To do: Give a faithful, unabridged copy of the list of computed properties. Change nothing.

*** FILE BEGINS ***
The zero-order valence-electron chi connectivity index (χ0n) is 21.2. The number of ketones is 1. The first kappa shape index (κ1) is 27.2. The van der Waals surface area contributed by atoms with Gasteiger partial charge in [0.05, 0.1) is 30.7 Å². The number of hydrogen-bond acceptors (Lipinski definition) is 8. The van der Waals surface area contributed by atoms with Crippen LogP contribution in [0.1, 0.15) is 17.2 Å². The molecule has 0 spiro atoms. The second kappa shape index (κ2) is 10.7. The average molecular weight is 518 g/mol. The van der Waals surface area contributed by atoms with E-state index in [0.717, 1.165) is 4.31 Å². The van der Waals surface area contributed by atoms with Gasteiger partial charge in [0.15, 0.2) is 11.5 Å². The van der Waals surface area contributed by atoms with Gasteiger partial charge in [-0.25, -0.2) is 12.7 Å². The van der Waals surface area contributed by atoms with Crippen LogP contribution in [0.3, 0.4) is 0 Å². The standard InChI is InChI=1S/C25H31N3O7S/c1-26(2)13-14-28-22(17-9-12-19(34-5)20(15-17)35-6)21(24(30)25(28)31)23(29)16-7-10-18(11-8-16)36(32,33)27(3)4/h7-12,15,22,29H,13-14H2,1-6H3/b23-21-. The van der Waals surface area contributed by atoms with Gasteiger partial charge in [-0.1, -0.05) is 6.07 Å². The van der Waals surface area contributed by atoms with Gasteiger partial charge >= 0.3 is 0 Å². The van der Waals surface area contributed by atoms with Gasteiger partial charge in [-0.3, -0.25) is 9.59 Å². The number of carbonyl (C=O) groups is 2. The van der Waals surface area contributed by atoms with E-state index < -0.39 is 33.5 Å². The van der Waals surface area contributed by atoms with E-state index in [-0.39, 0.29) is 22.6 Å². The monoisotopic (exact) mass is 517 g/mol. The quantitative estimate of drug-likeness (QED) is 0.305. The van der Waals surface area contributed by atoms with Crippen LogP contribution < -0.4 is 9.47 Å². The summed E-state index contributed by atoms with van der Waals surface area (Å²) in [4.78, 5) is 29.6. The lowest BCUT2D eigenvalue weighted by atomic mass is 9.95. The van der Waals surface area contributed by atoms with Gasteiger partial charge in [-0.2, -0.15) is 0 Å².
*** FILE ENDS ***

The zero-order valence-electron chi connectivity index (χ0n) is 21.2. The number of ketones is 1. The first kappa shape index (κ1) is 27.2. The van der Waals surface area contributed by atoms with Gasteiger partial charge in [0.05, 0.1) is 30.7 Å². The number of hydrogen-bond acceptors (Lipinski definition) is 8. The van der Waals surface area contributed by atoms with Crippen LogP contribution in [0.1, 0.15) is 17.2 Å². The molecule has 0 spiro atoms. The second kappa shape index (κ2) is 10.7. The average molecular weight is 518 g/mol. The van der Waals surface area contributed by atoms with E-state index in [0.717, 1.165) is 4.31 Å². The van der Waals surface area contributed by atoms with Gasteiger partial charge in [0.15, 0.2) is 11.5 Å². The van der Waals surface area contributed by atoms with Gasteiger partial charge in [-0.25, -0.2) is 12.7 Å². The van der Waals surface area contributed by atoms with Crippen LogP contribution in [0.3, 0.4) is 0 Å². The standard InChI is InChI=1S/C25H31N3O7S/c1-26(2)13-14-28-22(17-9-12-19(34-5)20(15-17)35-6)21(24(30)25(28)31)23(29)16-7-10-18(11-8-16)36(32,33)27(3)4/h7-12,15,22,29H,13-14H2,1-6H3/b23-21-. The van der Waals surface area contributed by atoms with Gasteiger partial charge in [-0.1, -0.05) is 6.07 Å². The van der Waals surface area contributed by atoms with Gasteiger partial charge >= 0.3 is 0 Å². The van der Waals surface area contributed by atoms with Gasteiger partial charge in [-0.3, -0.25) is 9.59 Å². The number of carbonyl (C=O) groups is 2. The van der Waals surface area contributed by atoms with E-state index < -0.39 is 33.5 Å². The van der Waals surface area contributed by atoms with E-state index in [-0.39, 0.29) is 22.6 Å². The monoisotopic (exact) mass is 517 g/mol. The quantitative estimate of drug-likeness (QED) is 0.305. The van der Waals surface area contributed by atoms with Crippen LogP contribution < -0.4 is 9.47 Å². The summed E-state index contributed by atoms with van der Waals surface area (Å²) in [4.78, 5) is 29.6. The lowest BCUT2D eigenvalue weighted by atomic mass is 9.95. The van der Waals surface area contributed by atoms with Gasteiger partial charge in [-0.2, -0.15) is 0 Å².